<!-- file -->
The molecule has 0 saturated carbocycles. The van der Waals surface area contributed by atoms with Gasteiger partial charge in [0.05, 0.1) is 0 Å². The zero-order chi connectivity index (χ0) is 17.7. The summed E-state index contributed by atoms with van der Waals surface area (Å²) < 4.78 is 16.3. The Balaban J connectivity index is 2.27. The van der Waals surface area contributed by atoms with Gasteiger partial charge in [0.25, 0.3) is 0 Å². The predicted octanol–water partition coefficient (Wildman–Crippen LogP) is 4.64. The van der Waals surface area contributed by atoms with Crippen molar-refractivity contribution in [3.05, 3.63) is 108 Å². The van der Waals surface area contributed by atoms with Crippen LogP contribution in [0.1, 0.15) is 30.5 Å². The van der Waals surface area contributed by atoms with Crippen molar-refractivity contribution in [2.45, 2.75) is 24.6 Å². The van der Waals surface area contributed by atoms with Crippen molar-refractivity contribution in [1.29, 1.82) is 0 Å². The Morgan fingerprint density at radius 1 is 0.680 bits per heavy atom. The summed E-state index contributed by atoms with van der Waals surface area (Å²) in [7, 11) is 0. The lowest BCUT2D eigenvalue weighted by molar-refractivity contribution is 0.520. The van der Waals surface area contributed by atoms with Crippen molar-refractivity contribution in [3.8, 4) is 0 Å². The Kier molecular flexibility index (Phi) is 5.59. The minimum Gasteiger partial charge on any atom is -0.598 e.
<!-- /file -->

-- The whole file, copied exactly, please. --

The molecule has 0 saturated carbocycles. The van der Waals surface area contributed by atoms with Gasteiger partial charge in [0.05, 0.1) is 0 Å². The zero-order chi connectivity index (χ0) is 17.7. The summed E-state index contributed by atoms with van der Waals surface area (Å²) < 4.78 is 16.3. The Balaban J connectivity index is 2.27. The van der Waals surface area contributed by atoms with Gasteiger partial charge in [0.25, 0.3) is 0 Å². The predicted octanol–water partition coefficient (Wildman–Crippen LogP) is 4.64. The van der Waals surface area contributed by atoms with Crippen molar-refractivity contribution in [3.05, 3.63) is 108 Å². The van der Waals surface area contributed by atoms with Crippen LogP contribution in [0.1, 0.15) is 30.5 Å². The van der Waals surface area contributed by atoms with Crippen molar-refractivity contribution in [2.45, 2.75) is 24.6 Å². The van der Waals surface area contributed by atoms with Crippen molar-refractivity contribution in [1.29, 1.82) is 0 Å². The Morgan fingerprint density at radius 1 is 0.680 bits per heavy atom. The summed E-state index contributed by atoms with van der Waals surface area (Å²) in [7, 11) is 0. The lowest BCUT2D eigenvalue weighted by molar-refractivity contribution is 0.520. The van der Waals surface area contributed by atoms with Crippen molar-refractivity contribution in [3.8, 4) is 0 Å². The Kier molecular flexibility index (Phi) is 5.59. The minimum Gasteiger partial charge on any atom is -0.598 e.